Head coach Tom Tierney is hoping for a “new era” of success for Ireland’s women as a much-changed squad gears for Six Nations action.

Tierney takes over from long-time Irish coach Philip Doyle, who left his position after guiding Ireland to a remarkable semi-final spot in last year’s World Cup, and a Six Nations title the year before.

As well as Doyle, Ireland go into this year’s championship opener against Italy on Friday (kick-off 1800) without several of the players who have lifted women’s rugby to a level bever before seen in Ireland: former captain Fiona Coghlan, Lynne Cantwell and Grace Davitt have all departed the international scene.

Speaking to RTÉ Sport, Tierney said he was looking forward to what he considered “a great opportunity” for himself, personally, and the group as a whole.

“Hopefully [it can be] a new era, after such a successful era,” Tierney said. “The Six Nations two years ago, and the World Cup and how well they did in that last year. So, exciting times, and we’re looking forward to it, and hopefully we’ll be competitive on Friday night.”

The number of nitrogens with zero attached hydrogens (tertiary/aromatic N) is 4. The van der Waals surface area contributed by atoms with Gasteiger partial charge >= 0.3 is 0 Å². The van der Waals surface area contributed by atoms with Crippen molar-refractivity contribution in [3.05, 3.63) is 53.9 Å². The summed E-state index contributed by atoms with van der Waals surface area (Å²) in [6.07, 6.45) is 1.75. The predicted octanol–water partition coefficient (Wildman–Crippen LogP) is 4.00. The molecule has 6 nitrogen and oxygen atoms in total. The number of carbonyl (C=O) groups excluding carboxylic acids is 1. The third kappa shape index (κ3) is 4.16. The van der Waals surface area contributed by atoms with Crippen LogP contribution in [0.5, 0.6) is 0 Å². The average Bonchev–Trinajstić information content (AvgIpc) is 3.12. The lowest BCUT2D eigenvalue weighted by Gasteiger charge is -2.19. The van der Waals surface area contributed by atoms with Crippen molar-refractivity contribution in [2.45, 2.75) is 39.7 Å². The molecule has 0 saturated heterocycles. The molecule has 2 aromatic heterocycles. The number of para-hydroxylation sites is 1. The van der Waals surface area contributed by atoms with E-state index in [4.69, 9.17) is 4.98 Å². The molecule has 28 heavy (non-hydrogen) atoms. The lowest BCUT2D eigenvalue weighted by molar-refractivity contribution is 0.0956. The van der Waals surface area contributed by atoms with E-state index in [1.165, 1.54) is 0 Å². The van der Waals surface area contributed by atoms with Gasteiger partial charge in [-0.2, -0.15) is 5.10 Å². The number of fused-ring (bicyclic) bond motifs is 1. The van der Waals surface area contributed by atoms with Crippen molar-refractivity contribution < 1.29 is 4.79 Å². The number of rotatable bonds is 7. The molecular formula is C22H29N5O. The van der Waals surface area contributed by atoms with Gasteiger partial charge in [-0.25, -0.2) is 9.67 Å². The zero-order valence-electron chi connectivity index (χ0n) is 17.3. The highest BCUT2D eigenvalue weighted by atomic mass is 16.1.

“On top of the quality and the talent that they have, it’s just their desire and their work-rate, and their willingness to do whatever it takes to be successful" - Tom Tierney on his Ireland squad

Notwithstanding the notable retirements, the group of players with whom Tierney will be working is one who has established its world-class quality and commitment to developing the women’s game in Ireland. The new head coach said this had made his life much easier.

“On top of the quality and the talent that they have, it’s just their desire and their work-rate, and their willingness to do whatever it takes to be successful [that is notable],” he said. “That’s been a refreshing and a brilliant starting point for me.”

Only appointed to the position in December, Tierney admitted it had been tough to work within the small window of opportunity before the Six Nations, but said Ireland were “quietly confident” of where they were in their preparations.

“The minute Christmas is over, it just seems like, every year, that the Six Nations is on you. It has been tough; we have had five training camps. We’ve had to be very, very smart and logical in how we prepare and what we wanted to prepare for the girls and how we want to play.

“We’re happy where we are. Obviously, you’d like to have more time. Unfortunately, that wasn’t the case. But we’re getting on with it. It’s not an excuse. We’re quietly confident that we’ll be ready for Friday night.”

Like his captain Niamh Briggs, Tierney predicted a nail-biter in the game against Italy, despite last year’s fixture ending with an utterly dominant 39-0 win for Ireland.

“You get one type of Italian team at home, but when you go over to Italy, it’s going to be an absolute dog-fight.

“Two years ago, when this team won the Six Nations, it was a nail-biter, and it could have gone either way. We’re under no illusions: it’s going to be a very, very physical Italian team, but it’s an Italian team that can play 15-player rugby as well.”